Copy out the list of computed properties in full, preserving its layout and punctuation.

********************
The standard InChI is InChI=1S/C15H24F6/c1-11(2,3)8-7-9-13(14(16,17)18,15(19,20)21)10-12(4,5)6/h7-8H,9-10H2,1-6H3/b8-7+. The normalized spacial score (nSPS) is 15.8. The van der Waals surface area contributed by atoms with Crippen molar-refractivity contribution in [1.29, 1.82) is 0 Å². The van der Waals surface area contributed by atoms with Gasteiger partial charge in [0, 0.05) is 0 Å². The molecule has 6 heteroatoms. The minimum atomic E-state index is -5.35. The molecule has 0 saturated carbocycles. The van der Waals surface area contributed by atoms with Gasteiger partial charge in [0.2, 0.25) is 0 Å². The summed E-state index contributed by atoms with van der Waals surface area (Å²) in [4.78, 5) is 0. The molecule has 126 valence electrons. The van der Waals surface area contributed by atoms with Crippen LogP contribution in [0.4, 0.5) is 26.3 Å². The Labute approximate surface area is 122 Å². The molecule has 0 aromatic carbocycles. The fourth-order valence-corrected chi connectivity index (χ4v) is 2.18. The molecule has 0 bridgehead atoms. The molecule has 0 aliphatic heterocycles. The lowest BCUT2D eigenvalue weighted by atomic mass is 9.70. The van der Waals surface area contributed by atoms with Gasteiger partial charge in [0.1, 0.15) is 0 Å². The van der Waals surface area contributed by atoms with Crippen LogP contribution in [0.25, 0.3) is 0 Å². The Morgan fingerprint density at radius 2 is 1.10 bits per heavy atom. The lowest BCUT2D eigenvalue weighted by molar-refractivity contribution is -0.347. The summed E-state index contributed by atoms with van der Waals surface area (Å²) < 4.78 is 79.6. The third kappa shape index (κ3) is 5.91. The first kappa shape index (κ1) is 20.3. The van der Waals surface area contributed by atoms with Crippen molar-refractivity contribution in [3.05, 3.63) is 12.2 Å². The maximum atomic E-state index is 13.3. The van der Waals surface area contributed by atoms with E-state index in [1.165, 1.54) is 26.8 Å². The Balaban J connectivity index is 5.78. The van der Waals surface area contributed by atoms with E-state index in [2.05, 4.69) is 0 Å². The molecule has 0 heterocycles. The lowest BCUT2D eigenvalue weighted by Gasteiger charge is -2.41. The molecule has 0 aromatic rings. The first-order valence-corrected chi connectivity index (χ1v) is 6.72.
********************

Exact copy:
The standard InChI is InChI=1S/C15H24F6/c1-11(2,3)8-7-9-13(14(16,17)18,15(19,20)21)10-12(4,5)6/h7-8H,9-10H2,1-6H3/b8-7+. The normalized spacial score (nSPS) is 15.8. The van der Waals surface area contributed by atoms with Crippen molar-refractivity contribution in [1.29, 1.82) is 0 Å². The van der Waals surface area contributed by atoms with Gasteiger partial charge in [0, 0.05) is 0 Å². The molecule has 6 heteroatoms. The minimum atomic E-state index is -5.35. The molecule has 0 saturated carbocycles. The van der Waals surface area contributed by atoms with Gasteiger partial charge in [0.2, 0.25) is 0 Å². The summed E-state index contributed by atoms with van der Waals surface area (Å²) in [4.78, 5) is 0. The molecule has 126 valence electrons. The van der Waals surface area contributed by atoms with Crippen LogP contribution in [0.4, 0.5) is 26.3 Å². The Labute approximate surface area is 122 Å². The molecule has 0 aromatic carbocycles. The fourth-order valence-corrected chi connectivity index (χ4v) is 2.18. The molecule has 0 bridgehead atoms. The molecule has 0 aliphatic heterocycles. The lowest BCUT2D eigenvalue weighted by atomic mass is 9.70. The van der Waals surface area contributed by atoms with Gasteiger partial charge in [0.1, 0.15) is 0 Å². The van der Waals surface area contributed by atoms with Crippen LogP contribution in [0.25, 0.3) is 0 Å². The Morgan fingerprint density at radius 2 is 1.10 bits per heavy atom. The lowest BCUT2D eigenvalue weighted by molar-refractivity contribution is -0.347. The summed E-state index contributed by atoms with van der Waals surface area (Å²) < 4.78 is 79.6. The third kappa shape index (κ3) is 5.91. The first kappa shape index (κ1) is 20.3. The van der Waals surface area contributed by atoms with Crippen molar-refractivity contribution in [3.05, 3.63) is 12.2 Å². The maximum atomic E-state index is 13.3. The van der Waals surface area contributed by atoms with E-state index in [1.165, 1.54) is 26.8 Å². The Balaban J connectivity index is 5.78. The van der Waals surface area contributed by atoms with E-state index in [2.05, 4.69) is 0 Å². The molecule has 0 heterocycles. The lowest BCUT2D eigenvalue weighted by Gasteiger charge is -2.41. The molecule has 0 aromatic rings. The first-order valence-corrected chi connectivity index (χ1v) is 6.72.